When I pursue meaningful moments with God, I see how He’s merciful, patient and gracious to me and the people from which I feel disconnected. I dust off old prayer journals to refresh my memory of the specific things God has done for me, and those for whom I’ve prayed.
Remembering my initial love relationship with the Lord rekindles the flame. I also aim to bring the habits back that kept the passion alive. It may not happen overnight. By God’s grace, as my love for God grows, my love for His people grows exponentially.
Move from anonymity to accessibility.
“Not neglecting to meet together, as is the habit of some, but encouraging one another, and all the more as you see the Day drawing near,” (Hebrews 10:25 ESV).
Social media affords us the luxury of hiding behind our profiles. We can limit our interactions, and the amount of information we share. But, when we desire an authentic space for connection, we have to intentionally burst our anonymous bubbles. When we make our lives accessible so that we can be held accountable, we can be encouraged and truly loved.
Similarly, we as digital natives can’t compartmentalize our identity and expect to be fully known by those we worship with on a weekly basis. To fight this, I do one of two things. I go to a church event, and with the Holy Spirit’s prompting I share. Instead of keeping to myself, I intentionally unpack parts of the real me to a minimum of three people each week.
I may talk about how I messed up my first attempt at vegan mac and cheese. Or, I mention how YouTube University rescued my protective natural hairstyle experiment from failing. I may even get more serious and talk about just how difficult it was to make it through the week. I have also opened my home to have someone over for a common meal. When I commit to this, I have found that it’s difficult to disconnect and disappear when people know the real you.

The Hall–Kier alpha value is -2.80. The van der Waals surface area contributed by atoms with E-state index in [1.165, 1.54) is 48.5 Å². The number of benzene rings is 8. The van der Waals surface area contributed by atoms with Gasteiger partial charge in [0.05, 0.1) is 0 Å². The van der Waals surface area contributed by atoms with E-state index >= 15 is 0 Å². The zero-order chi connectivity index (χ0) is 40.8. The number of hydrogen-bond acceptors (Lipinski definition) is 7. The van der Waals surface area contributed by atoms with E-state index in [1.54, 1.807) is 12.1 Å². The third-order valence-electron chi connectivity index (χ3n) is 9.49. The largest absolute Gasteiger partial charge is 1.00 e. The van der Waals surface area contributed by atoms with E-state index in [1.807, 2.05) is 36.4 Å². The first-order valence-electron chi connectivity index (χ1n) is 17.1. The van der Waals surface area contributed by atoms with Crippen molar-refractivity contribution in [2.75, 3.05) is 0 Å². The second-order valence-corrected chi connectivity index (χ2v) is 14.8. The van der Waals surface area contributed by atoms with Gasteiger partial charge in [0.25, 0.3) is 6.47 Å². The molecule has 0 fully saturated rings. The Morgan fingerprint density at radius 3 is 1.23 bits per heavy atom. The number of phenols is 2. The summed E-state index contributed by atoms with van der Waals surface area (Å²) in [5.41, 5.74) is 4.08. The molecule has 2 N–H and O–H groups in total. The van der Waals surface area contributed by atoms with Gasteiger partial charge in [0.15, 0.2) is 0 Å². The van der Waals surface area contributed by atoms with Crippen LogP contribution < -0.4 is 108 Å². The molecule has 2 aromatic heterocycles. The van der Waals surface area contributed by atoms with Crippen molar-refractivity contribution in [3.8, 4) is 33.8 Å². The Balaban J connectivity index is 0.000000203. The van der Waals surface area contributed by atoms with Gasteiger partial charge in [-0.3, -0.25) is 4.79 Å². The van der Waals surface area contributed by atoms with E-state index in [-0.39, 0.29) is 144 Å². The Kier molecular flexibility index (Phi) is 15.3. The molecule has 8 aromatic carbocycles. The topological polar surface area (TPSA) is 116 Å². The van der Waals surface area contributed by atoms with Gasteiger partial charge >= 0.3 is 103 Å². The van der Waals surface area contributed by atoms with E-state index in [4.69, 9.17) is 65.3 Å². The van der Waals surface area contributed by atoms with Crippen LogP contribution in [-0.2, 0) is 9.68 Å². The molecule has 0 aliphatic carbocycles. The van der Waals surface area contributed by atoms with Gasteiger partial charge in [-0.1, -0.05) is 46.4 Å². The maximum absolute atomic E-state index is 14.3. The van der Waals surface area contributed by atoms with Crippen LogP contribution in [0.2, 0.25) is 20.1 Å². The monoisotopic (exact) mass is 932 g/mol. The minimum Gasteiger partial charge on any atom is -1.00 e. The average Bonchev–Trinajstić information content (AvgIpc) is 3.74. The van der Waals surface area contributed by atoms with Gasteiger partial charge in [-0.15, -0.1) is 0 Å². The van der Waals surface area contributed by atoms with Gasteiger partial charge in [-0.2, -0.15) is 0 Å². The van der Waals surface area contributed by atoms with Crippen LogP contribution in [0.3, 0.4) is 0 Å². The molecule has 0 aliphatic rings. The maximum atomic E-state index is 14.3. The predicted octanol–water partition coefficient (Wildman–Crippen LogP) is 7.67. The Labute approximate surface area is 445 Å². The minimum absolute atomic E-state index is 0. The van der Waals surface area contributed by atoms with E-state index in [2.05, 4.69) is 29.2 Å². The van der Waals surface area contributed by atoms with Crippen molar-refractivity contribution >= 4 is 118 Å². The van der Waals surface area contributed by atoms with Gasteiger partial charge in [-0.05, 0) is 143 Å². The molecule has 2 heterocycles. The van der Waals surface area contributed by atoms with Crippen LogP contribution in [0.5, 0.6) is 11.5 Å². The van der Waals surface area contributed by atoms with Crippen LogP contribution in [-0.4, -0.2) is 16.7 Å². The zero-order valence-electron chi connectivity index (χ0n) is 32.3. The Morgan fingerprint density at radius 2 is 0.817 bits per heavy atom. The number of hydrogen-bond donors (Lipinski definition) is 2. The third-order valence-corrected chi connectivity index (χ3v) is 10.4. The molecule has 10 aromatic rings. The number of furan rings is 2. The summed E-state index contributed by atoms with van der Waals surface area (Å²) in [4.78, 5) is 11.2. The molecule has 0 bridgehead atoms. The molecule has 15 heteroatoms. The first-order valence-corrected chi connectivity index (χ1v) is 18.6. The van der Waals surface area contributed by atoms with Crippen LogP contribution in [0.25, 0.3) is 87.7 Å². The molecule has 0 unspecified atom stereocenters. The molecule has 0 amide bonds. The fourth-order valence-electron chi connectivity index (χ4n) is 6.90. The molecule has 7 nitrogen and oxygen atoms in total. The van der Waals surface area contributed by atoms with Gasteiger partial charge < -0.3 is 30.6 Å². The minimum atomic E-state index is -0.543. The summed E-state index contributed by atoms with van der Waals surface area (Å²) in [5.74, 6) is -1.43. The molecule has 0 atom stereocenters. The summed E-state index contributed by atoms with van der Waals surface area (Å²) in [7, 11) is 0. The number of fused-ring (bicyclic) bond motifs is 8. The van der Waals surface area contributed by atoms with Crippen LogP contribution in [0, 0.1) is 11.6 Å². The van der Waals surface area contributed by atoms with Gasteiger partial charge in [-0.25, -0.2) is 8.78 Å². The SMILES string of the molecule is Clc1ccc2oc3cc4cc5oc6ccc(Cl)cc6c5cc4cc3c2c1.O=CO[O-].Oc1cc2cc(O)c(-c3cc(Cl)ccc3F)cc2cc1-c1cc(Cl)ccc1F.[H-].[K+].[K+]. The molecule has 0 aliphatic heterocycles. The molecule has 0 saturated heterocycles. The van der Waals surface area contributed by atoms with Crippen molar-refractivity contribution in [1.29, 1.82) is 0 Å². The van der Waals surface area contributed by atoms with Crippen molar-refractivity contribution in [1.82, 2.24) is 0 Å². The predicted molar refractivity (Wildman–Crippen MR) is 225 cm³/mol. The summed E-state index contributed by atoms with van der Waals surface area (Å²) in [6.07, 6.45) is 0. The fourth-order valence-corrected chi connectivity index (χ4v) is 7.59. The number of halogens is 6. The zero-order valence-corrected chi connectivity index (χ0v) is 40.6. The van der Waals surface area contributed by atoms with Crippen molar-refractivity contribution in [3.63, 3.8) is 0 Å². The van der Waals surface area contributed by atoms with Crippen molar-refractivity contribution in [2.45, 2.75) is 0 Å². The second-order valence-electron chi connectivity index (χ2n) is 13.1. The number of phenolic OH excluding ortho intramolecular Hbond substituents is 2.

Never forget that church goes with you wherever you go.
For even the Son of Man came not to be served but to serve, and to give his life as a ransom for many” Mark 10:45 ESV.
Through Jesus’s example, we know the pinnacle of the gospel is achieved by denying self. My role, as the church, correlates strongly with my willingness to serve others wholeheartedly. I can’t expect to experience Jesus’ love within a faith community if I have not done all that I can to help others experience Jesus. Therefore when I am feeling far away from the family of God, it’s imperative for me to find opportunities to serve. I need to be the community someone desperately needs. You will be surprised how your perspective quickly changes when you’re serving others.
The concept of community was birthed in eternity between the Father, Son and Holy Spirit. We were created to replicate this beautiful image on earth.
So, with the help of the Holy Spirit, when we feel unfriended in our own churches, may our prayer be: “Lord, may these feelings of disconnection lead me to strengthen my desire for community simply because it is the will of God concerning us.”
English Standard Version (ESV)
The Holy Bible, English Standard Version. ESV® Text Edition: 2016. Copyright © 2001 by Crossway Bibles, a publishing ministry of Good News Publishers.